This is an interesting subplot in the political story, and one to keep an eye on. Right now, people are rightly obsessed with the economic situation and the culture wars have retreated. But the organizing power of religious is still powerful and in the right hands can be used for political purposes.

Meanwhile, Job Meechum, the trendiest of religious trendies, declares in this week's Newsweek the end of Christian America:

There it was, an old term with new urgency: post-Christian. This is not to say that the Christian God is dead, but that he is less of a force in American politics and culture than at any other time in recent memory. To the surprise of liberals who fear the advent of an evangelical theocracy and to the dismay of religious conservatives who long to see their faith more fully expressed in public life, Christians are now making up a declining percentage of the American population.

According to the American Religious Identification Survey that got Mohler's attention, the percentage of self-identified Christians has fallen 10 percentage points since 1990, from 86 to 76 percent. The Jewish population is 1.2 percent; the Muslim, 0.6 percent. A separate Pew Forum poll echoed the ARIS finding, reporting that the percentage of people who say they are unaffiliated with any particular faith has doubled in recent years, to 16 percent; in terms of voting, this group grew from 5 percent in 1988 to 12 percent in 2008—roughly the same percentage of the electorate as African-Americans. (Seventy-five percent of unaffiliated voters chose Barack Obama, a Christian.) Meanwhile, the number of people willing to describe themselves as atheist or agnostic has increased about fourfold from 1990 to 2009, from 1 million to about 3.6 million. (That is about double the number of, say, Episcopalians in the United States.)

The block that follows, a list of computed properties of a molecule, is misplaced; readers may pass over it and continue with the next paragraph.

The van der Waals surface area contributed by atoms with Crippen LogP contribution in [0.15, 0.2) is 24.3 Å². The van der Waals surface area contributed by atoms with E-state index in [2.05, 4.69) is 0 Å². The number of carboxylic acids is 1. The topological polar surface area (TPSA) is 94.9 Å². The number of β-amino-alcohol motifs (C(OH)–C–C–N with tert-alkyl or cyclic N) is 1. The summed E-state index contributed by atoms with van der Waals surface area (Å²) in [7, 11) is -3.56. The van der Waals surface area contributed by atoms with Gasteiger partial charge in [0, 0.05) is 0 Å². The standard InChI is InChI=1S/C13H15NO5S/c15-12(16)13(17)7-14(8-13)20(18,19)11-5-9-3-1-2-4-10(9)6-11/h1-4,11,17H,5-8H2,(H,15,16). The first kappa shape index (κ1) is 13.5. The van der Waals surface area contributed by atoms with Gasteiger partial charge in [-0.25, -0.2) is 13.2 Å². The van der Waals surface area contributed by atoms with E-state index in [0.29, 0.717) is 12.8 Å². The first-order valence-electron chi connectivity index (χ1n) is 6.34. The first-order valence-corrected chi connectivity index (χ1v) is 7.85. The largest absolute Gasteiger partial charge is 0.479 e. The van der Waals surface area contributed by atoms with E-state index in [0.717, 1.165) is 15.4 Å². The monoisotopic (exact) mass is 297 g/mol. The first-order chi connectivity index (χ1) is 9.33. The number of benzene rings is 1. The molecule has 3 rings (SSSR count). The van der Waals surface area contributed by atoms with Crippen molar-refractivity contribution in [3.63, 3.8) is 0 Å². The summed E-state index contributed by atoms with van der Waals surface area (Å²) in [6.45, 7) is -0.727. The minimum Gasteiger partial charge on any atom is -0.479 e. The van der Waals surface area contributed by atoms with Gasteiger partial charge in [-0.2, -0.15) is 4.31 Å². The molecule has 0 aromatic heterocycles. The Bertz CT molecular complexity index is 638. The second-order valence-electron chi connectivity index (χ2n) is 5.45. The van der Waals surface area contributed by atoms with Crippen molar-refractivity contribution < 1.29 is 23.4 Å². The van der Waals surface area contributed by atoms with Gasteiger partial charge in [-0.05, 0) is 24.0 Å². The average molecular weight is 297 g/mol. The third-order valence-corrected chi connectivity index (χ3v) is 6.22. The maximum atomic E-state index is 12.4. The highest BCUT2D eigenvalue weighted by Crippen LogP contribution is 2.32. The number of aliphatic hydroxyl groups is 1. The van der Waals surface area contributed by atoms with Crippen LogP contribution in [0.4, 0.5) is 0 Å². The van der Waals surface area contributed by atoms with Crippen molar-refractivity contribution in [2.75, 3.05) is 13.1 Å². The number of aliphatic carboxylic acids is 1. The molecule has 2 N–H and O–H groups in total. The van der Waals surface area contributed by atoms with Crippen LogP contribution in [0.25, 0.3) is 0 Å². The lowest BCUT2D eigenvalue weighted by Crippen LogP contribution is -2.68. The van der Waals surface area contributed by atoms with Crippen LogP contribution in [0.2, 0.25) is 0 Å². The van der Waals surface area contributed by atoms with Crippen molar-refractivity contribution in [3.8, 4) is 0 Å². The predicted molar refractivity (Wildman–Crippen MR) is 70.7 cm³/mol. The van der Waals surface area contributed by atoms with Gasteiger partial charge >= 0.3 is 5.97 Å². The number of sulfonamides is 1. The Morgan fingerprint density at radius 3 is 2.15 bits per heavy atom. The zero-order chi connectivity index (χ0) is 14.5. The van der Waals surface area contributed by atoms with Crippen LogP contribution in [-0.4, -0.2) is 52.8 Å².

Why it seems like only a a few years ago that he was on every gasbag show proclaiming that religion was the driving force in American politics (while some of us were pointing out that the the numbers were actually going the other way.) But when Bush was in office religion was so "in" among the villagers, that the Rachel Zoe of Washington, Sally Quinn, even jumped on the bandwagon. Today, it's as outre as ass antlers.

Meacham sees some disillusioned social conservatives becoming more radical (drawing some rather stupid comparisons to 60s liberals, naturally) and I think that's entirely possible. If the right wing Christians are withdrawing into the private sphere it would be in keeping with their religious traditions and is something that's happened many times in the past. But there is a fringe of social conservatives who are not really religious but rather simple authoritarians who could very well join up with the other wingnuts and organize themselves around the cause of abortion or gay rights in a far more radical way than we've seen in quite some time.

The paranoid style in American politics has always been most comfortable on the right, particularly when they are out of power. The Christian Right of Tom Delay and Justice Sunday will be right at home among the black helicopter crowd.